For the past few years, the sound of British rock has been accurately described by adjectives such as fey or twee—the kind of words that conjure images of pasty-skinned choir boys who read Jane Austen novels, then get all flummoxed and sensitive when they can’t score a date. This isn’t a dig; most of this music is indeed moving and… well… pretty, but it has become somewhat formulaic. Ever since Coldplay took the slow verse/soaring chorus template of Radiohead and added overtly-sappy lyrics, the list of bands offering variations of this schema continues to grow: Travis, Keane, Snow Patrol, Starsailor, Embrace… Even the names are a bit too delicate to handle. Britain has become the land of sensitive stadium rock, leaving many to crave something with more edge—or even just something different.
With their second LP, Everyone into Position, Oceansize offer both—something different with loads of edge. Like their name, Oceansize’s sound is vast and powerful, encompassing and devouring numerous genres. They’ve been described as prog-rock and space rock, but these categories are too narrow to accurately convey the band’s sound. Their songs do possess the epic, grandiose ambitions of prog-rock, but lack the geeky, pseudo-mystical pretension the label implies. Likewise, Oceansize know how to explore the drone, but never play without focus. These inept labels, perhaps, come from the band’s tendency to write long, sprawling songs; only one song here clocks in under five minutes. Similarly, comparisons to groups also fail to encapsulate the band. Yes, some of their songs are reminiscent of the precise propulsion of Tool—ominous drums thump and roll, while guitars stand up and fight—and other songs evoke the beautifully nauseous soundscapes of Mogwai. Single notes chime and then fade, while slow-motion chaos swells in the background. But such parallels are just coincidence. You could easily compare Oceansize to Radiohead, Yes, Sigur Ros, Pink Floyd, the Mars Volta, and several dozen other bands who also like to tinker and defy convention.
So perhaps it’s most apt to simply say that Oceansize couldn’t give a damn about rules. Though rumor had it that Oceansize would deliver an album more radio-friendly and digestible, they offer an album defiantly artistic. Album opener “Charm Offensive” alternates between a slow simmer and aural anarchy, the first few minutes rolling under like a wave that finally crashes onto shore at the end. This is a pattern that repeats itself throughout the album—using the first half of a song to explore a theme, then annihilating that theme at the end. “No Tomorrow”, while featuring a traditional verse/chorus structure, breaks free from all formulas, ending with a three-guitar attack that sounds like machine guns firing into the sky. Indeed, many of the songs are taut and foreboding, the lyrics reinforcing the dark tone. In “A Homage to Shame”, for example, singer Mike Vennart proclaims, “Say one thing for sorrow / Say nothing for shame / It’s a piss over our parade.” Nope, Coldplay this ain’t.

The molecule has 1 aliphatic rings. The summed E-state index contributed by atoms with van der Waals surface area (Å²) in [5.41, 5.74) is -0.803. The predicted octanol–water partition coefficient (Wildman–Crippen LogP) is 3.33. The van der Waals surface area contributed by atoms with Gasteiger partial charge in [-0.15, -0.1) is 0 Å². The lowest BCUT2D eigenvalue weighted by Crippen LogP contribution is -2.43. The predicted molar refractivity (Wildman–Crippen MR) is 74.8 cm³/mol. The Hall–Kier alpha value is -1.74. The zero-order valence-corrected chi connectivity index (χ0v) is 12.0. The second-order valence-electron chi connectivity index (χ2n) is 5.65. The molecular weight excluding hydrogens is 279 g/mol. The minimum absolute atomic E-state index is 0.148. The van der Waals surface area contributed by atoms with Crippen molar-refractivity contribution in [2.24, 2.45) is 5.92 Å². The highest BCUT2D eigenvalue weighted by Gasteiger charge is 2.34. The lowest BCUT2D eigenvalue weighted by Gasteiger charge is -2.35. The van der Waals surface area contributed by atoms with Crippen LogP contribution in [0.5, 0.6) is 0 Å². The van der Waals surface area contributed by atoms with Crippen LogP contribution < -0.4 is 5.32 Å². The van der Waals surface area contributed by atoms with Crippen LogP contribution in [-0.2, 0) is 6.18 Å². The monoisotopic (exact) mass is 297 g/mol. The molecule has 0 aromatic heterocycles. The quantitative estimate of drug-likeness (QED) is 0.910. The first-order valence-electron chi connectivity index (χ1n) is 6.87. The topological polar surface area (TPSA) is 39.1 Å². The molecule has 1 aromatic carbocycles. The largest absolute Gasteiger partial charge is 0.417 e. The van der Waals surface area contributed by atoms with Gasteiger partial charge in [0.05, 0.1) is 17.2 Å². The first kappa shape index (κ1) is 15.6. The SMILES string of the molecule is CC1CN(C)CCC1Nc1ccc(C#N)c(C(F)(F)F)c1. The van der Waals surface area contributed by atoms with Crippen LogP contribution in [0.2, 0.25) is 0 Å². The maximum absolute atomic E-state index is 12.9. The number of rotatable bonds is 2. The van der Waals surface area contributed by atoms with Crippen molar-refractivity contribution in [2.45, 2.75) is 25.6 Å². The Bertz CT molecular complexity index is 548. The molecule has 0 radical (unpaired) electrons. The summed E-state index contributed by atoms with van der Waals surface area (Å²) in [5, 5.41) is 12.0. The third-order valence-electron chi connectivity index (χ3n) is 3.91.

This isn’t to suggest that Oceansize are one-dimensional, specializing in aggression and frenetic riffing. Several of the tracks on Everyone into Position reveal additional depth, such as the entrancing, poetic “Music for a Nurse”. Beginning with the occasional guitar note and spare drums, the song slowly add layers until toppling over into an ethereal rush of guitars. Likewise, the haunting “Mine Host” is more nuance and texture than momentum, the airy coats of instrumentation mingling within one another like vapor. Songs such as these are undoubtedly responsible for the Mogwai comparisons, as Oceansize are adept at the slow, stately crescendo.
Overall, Everyone into Position is a challenging listen, and not the kind of album that will stake territory on the pop charts. But good music is often difficult because it forces the listener to make connections rather than just giving everything away on the first listen. Such is the case with this release, and repeated listens yield rewards. What, on first listen, sound like sprawling and unwieldy compositions coalesce into beautifully-orchestrated chaos. Still, Oceansize probably won’t trigger any radio revolutions; “challenging”—as opposed to “twee” or “fey”—just isn’t an adjective used to describe pop radio. Still, simply giving the latte-sipping set a ferocious shake is progress in an era of pretentious, precious ballads.
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